If Mayer hadn't botched the rollout for this record so badly, it might have pushed its way into my top 10. Even with a bad release strategy and some awful sequencing, though, Mayer's latest is stacked with great songs, such as "In the Blood" and "Rosie."
The Maine - Lovely Little Lonely
Over the course of six albums, The Maine have evolved from pop-punk also-rans to one of the most consistent rock bands of today. Lovely Little Lonely blends Third Eye Blind and The 1975 for an irresistible pop-rock cocktail.
The Steel Woods - Straw in the Wind
Scorching southern rock, prog metal, and down-home country all collide to form the one-of-a-kind sound of The Steel Woods. The entire record is refreshing, but the country-leaning songs stand out among some of the best of 2017—especially the escapist plea of "If We Never Go."
Fleet Foxes - Crack-Up
Dense and pointedly inaccessible, the long-awaited third album from Fleet Foxes is a lot to take in. It doesn't have the immediate stand-outs of the band's first two LPs, but every time I listen, it sweeps me away. I look forward to unlocking its secrets throughout the second half of the year.
Charlie Worsham - The Beginning of Things
Charlie Worsham's first album, 2013's Rubberband, was warm, mainstream-leaning country. His second is arguably the most versatile album I've heard this year, in any genre. Funny, heartbreaking, soulful, rootsy, catchy, political, personal, loud, soft, and occasionally even punk-ish, The Beginning of Things is a true musical roller coaster ride—in a good way.
Zac Brown Band - Welcome Home
After a record that incorporated elements of EDM, grunge, bossa nova, and prog rock into Zac Brown Band's country DNA, the group takes the back-to-basics approach. It's a welcome return to form, elevated by Brown's personal introspection about home and family and Dave Cobb's sparse production.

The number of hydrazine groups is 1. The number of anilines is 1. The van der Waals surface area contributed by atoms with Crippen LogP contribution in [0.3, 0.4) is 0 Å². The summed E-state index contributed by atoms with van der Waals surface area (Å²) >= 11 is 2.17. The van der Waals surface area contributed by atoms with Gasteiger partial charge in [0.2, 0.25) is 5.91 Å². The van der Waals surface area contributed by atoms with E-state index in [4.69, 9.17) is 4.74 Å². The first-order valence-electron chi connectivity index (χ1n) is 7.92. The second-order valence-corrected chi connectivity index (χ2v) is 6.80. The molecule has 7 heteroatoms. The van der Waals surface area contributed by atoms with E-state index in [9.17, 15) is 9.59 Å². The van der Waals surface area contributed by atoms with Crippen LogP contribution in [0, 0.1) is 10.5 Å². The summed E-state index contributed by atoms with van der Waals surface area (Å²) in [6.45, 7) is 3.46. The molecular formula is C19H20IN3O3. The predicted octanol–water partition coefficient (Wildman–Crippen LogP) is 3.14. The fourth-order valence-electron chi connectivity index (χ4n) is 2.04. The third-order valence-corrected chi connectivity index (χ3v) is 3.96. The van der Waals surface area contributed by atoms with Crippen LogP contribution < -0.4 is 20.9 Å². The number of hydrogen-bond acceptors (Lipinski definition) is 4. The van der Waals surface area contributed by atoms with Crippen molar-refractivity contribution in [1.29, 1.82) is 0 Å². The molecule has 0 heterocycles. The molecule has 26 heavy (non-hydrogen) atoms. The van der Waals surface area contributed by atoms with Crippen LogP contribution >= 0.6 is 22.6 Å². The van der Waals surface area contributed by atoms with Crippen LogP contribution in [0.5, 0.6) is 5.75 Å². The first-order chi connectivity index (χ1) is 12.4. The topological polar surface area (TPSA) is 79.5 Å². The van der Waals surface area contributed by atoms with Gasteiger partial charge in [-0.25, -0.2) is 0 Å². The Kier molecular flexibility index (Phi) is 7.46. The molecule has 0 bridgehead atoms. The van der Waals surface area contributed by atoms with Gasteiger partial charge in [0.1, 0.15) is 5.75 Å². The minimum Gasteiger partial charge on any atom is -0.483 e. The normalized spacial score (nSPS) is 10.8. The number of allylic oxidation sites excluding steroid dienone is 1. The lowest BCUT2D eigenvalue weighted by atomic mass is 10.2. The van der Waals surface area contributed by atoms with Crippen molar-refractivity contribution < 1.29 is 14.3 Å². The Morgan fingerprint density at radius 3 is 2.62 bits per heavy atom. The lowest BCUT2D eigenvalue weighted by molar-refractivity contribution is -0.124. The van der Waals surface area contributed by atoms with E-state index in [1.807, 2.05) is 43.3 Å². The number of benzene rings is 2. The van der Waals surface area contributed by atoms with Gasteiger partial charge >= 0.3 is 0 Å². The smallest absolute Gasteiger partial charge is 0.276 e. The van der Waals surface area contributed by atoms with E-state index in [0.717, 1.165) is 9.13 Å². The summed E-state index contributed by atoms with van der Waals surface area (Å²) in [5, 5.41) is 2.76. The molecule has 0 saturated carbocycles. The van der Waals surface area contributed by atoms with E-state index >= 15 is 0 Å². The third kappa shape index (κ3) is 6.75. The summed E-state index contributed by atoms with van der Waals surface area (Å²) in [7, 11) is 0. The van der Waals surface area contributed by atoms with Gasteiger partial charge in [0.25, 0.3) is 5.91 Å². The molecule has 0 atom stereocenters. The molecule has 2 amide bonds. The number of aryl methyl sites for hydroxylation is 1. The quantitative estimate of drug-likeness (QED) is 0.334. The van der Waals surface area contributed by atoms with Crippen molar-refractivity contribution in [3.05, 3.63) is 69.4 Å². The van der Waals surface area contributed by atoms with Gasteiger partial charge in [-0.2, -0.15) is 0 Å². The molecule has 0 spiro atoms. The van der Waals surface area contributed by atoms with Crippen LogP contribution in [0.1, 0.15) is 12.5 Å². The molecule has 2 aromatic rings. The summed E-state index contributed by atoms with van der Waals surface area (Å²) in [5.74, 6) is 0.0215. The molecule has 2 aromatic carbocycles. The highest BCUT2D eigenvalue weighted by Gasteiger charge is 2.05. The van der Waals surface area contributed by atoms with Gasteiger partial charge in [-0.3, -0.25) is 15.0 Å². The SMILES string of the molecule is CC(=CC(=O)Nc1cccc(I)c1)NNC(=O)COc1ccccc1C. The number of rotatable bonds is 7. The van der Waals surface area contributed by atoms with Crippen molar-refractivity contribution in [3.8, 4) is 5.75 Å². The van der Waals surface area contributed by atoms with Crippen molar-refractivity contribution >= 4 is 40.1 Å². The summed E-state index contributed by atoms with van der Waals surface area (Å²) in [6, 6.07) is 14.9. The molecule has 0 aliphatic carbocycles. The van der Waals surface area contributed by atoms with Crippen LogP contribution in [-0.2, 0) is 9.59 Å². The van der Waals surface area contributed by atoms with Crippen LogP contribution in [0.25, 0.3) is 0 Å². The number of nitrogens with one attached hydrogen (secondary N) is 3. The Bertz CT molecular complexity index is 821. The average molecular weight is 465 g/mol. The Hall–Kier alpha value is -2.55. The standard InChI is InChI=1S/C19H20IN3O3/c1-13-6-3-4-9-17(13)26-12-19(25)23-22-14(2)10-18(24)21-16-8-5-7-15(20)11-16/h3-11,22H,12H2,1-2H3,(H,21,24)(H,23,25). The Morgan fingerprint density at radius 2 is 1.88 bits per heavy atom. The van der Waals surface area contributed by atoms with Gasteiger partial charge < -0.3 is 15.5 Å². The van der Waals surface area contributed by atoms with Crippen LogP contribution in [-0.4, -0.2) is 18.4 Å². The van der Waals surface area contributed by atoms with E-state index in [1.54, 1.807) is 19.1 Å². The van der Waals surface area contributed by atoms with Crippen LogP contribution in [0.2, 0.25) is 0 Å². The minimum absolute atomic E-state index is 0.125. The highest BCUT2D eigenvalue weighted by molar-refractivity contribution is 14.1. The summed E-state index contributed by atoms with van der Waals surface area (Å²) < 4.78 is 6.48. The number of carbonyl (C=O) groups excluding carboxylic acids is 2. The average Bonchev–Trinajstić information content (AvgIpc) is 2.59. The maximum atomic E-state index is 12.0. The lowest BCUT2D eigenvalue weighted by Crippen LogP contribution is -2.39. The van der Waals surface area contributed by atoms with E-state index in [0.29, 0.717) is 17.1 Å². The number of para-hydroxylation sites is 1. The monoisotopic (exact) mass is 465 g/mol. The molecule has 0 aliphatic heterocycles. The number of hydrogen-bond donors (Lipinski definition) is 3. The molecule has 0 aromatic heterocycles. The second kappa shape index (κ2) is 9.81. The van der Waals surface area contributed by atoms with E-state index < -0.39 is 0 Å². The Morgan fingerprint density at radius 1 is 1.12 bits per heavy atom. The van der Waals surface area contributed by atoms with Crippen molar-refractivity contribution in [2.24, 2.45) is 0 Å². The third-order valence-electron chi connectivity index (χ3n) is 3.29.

Japandroids - Near to the Wild Heart of Life
It ain't Celebration Rock, but at its best, Near to the Wild Heart of Life still beats with the double-time heartbeat of rock 'n' roll salvation. The title track is the highlight, spinning a last-night-in-town yarn for the ages.
Nashville has developed a bad habit of forcing young female artists to wait years before releasing their debut albums. Recent Grammy Best New Artists Maren Morris and Kelsea Ballerini have been huge successes, but they had to prove themselves on EPs before getting a chance to release their breakthrough full-lengths. Six of the 10 EPs listed below come from young female voices who are making some of the sharpest, most infectious music in Nashville today. Any one of them could be the next breakout success story. Add in short-form projects from Isbell, Rick Brantley, Ruston Kelly, and A Thousand Horses, and 2017 is already a banner year for the EP.
Bailey Bryan - So Far
Delta Rae - A Long and Happy Life
Jo Smith - Introducing Jo Smith
Jason Isbell & The 400 Unit - Live from Welcome to 1979
Kalie Shorr - Slingshot
Lindsay Ell - Worth the Wait
Nikita Karmen - Nikita Karmen
Rick Brantley - Hi-Fi
Ruston Kelly - Halloween
A Thousand Horses - Bridges